National Committees Meet in Michigan to Compare Notes and Build UWUA Power!
UWUA members who are part of the Human Rights, Health and Safety, and Young Workers Committees recently joined together at the Power for America headquarters in Potterville, MI to see first-hand the importance of skills training, to compare notes, and build UWUA power.
“By bringing our National Committee members together in one place, at one time, we are building relationships to increase our strength internally and our power to deliver good contracts, safer workplaces, and stronger communities,” UWUA President Mike Langford said of the first-time gathering.
The Human Rights and Young Workers Initiative Committees held a joint session where Unifor Canada’s Director of Human Rights, Christine Maclin, gave a presentation on the best practices in dealing with racism, sexism, homophobia, and other types of discriminatory behaviors in the workplace. Unifor is Canada’s largest private sector union, with more than 315,000 members across the country, working in every major sector of the Canadian economy.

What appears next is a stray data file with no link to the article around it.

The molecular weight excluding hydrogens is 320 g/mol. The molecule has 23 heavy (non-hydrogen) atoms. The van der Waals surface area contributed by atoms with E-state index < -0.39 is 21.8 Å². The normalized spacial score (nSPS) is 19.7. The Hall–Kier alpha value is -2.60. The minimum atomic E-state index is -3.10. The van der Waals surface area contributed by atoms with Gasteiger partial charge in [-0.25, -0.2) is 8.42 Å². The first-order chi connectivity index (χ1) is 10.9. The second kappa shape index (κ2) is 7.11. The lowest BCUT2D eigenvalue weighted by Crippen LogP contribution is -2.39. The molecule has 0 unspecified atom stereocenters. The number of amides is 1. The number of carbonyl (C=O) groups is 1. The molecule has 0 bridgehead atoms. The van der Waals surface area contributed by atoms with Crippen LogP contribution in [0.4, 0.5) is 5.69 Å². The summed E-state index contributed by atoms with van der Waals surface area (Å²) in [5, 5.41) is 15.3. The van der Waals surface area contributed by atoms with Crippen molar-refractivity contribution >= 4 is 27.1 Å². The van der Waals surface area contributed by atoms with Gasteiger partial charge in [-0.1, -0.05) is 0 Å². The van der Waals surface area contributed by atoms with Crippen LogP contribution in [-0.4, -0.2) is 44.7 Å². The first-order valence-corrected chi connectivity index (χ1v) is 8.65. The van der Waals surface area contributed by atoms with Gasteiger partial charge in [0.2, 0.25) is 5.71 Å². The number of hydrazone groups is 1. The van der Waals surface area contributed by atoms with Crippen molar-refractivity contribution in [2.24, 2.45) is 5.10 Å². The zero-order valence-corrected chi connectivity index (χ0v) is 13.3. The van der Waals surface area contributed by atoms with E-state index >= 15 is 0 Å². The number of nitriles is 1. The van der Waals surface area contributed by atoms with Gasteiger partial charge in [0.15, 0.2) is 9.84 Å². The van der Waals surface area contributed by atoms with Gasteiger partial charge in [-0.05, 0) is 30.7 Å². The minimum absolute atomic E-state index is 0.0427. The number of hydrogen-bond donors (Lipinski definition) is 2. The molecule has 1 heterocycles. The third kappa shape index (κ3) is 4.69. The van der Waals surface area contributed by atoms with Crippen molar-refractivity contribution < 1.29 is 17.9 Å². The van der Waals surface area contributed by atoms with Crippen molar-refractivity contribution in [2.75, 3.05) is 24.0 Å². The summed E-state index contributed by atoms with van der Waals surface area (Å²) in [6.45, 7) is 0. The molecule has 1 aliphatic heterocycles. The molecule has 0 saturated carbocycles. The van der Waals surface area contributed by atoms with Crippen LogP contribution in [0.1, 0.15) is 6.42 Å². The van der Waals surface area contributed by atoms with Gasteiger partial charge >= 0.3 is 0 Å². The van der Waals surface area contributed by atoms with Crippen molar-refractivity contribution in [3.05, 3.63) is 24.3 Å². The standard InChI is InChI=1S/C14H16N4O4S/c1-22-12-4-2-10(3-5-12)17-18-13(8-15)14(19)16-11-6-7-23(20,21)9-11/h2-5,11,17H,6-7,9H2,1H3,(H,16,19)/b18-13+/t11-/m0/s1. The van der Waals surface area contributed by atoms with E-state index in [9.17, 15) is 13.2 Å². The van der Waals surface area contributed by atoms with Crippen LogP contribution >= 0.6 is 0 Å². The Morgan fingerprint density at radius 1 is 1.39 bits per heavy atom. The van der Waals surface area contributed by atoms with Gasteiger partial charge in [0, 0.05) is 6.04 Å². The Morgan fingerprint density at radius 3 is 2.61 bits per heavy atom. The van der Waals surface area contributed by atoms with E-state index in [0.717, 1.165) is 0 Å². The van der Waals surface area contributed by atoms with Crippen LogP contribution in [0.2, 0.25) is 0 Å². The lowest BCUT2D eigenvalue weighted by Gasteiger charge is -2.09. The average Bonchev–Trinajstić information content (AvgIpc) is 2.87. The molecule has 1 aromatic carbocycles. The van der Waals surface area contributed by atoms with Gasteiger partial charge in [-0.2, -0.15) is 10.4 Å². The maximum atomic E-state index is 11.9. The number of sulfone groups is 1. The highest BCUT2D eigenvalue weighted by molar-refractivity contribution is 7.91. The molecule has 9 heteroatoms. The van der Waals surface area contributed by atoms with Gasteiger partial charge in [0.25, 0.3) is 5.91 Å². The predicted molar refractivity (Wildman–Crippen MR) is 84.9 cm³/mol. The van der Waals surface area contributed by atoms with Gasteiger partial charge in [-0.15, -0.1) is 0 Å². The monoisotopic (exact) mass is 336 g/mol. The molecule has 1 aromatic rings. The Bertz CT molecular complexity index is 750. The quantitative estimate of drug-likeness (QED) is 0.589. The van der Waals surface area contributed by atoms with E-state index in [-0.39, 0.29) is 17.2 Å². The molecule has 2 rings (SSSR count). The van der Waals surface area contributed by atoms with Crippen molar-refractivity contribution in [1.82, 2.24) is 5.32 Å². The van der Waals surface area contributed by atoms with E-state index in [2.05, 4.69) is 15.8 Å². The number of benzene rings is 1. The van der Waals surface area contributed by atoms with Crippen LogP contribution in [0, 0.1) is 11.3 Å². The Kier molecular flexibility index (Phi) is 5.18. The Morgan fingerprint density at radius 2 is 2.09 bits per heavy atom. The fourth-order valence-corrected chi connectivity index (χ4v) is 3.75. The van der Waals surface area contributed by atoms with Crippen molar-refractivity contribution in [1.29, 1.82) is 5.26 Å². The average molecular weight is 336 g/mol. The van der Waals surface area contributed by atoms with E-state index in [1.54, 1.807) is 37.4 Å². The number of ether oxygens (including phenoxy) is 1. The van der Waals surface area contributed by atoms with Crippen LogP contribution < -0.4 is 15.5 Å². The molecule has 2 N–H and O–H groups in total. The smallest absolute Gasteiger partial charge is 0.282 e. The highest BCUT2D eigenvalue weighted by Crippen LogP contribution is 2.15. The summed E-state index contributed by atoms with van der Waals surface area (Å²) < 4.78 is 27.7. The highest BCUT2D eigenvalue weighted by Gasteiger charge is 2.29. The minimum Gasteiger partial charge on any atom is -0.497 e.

“We must create a safe space for open conversation where members can have a dialogue about what and why people feel the way they do,” Maclin said. “After that, we must highlight common interests to build relationships and partnerships so that common interests and goals can supersede differences.”
“It was one of the best training sessions/human rights instructions that I’ve ever attended,” said Nate Waters, chair of the Human Rights Committee.
Also in attendance at the Human Rights meeting were members of the United Electrical, Radio & Machine Workers of America (UE), and National Nurses United (NNU), unions that are working with the UWUA on the North American Solidarity Project.
National Health and Safety Committee members had a very productive first face-to-face meeting to continue their work.
Meanwhile, the Young Workers Committee met to develop an agenda for their work going forward, including planning for the 31st National Convention this July.
They fleshed out ideas to develop a financial educational plan to help young workers achieve financial independence and security through proper investing (real estate, 401K, markets, credit, etc.).
They also discussed the need to become more visible in their communities, especially in high schools, to promote union jobs as a great alternative to college. They made plans to attend career days and visit schools to explain the great opportunities that flow from collective bargaining, as well as the practical benefits of learning a skill or vocation.